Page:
Degree Name

Doctor of Philosophy


Faculty of Education


This research investigated the construction of interculturality in the context of foreign language education in Australian primary schools. The study explored the curriculum areas of citizenship education and foreign language education within the Human Society and Its Environment Key Learning Area in NSW primary schools, focusing on how the curricula contribute to the goals of intercultural understanding, and examined the potential of applying Japanese language learning education as one of the tools to serve the development of students’ interculturality.

The methodology used for this study is a qualitative paradigm. The study is a case study with multiple contexts including two primary schools, a high school and a university. The methodology and analysis are framed by grounded theory. The researcher’s position in conducting this study is underpinned by cultural theory. Literature on globalisation, citizenship, language education and interculturality were explored.

The participants were thirty primary school students from two different schools, five high school students and the teachers of their Japanese language classes, five university students who are studying the Japanese language as their major, and other stakeholders. The researcher explored the participants’ perceptions and beliefs regarding the multiple issues of identity, Japanese language teaching and learning and the development of interculturality. In addition, classroom observations were conducted and recorded over several months, curriculum documents were analysed, and teacher seminars and professional development courses were attended. The data analyses, coding and classifying, were conducted in three phases, each building upon the results of the other, as revealed in the grounded theory approach.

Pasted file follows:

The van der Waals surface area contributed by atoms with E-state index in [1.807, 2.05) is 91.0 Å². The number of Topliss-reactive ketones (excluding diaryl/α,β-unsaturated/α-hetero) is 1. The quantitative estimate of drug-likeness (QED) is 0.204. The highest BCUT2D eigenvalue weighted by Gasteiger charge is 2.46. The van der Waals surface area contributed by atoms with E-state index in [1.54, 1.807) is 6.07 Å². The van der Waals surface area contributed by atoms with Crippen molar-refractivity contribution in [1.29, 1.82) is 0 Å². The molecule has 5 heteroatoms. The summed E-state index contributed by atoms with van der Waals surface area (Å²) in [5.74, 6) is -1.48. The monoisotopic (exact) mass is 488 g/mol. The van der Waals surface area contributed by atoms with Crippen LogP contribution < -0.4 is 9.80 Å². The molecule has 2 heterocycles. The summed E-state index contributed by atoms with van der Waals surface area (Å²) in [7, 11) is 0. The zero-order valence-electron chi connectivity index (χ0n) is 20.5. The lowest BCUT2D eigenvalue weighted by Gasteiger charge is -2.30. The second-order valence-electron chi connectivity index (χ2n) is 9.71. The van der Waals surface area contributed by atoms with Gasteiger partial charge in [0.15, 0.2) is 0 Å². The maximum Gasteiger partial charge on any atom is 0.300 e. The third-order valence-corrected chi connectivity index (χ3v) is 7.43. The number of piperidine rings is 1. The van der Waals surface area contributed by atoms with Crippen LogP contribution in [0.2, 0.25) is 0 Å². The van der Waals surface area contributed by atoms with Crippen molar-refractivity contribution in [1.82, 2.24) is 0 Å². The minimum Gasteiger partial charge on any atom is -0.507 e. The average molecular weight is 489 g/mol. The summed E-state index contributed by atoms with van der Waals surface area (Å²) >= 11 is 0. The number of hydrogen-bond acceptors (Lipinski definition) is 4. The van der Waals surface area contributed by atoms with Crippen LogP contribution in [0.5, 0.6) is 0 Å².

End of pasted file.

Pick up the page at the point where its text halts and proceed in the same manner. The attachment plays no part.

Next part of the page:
The results of this study are discussed around three key themes: self-identity construction through Japanese language learning experiences; schools as sites of cultural production and reproduction where the students’ development of self-identity is crucially influenced; and language education for interculturality. The students’ school is a crucial location for the development of interculturality, where the curriculum can be planned to stimulate their subjective awareness of self, which is an important process in the development of this quality.

The result indicates that Japanese language education can be a tool to promote and develop interculturality. Recommendations have been proposed in three major areas: the position of language education in the school curriculum; teachers’ professional development to enhance their interculturality; and future research. Language education should be a compulsory subject within any primary school curriculum. It is revealed that the importance of developing interculturality has to be manifested, not as a by-product of schooling, but should be purposefully directed. The notion of intercultural competency while learning a foreign language opens up new dimensions for the language teaching arena. Professional development of teachers, and longitudinal research to follow the outcomes of new language teaching approaches are crucial for today’s society.

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Unless otherwise indicated, the views expressed in this thesis are those of the author and do not necessarily represent the views of the University of Wollongong.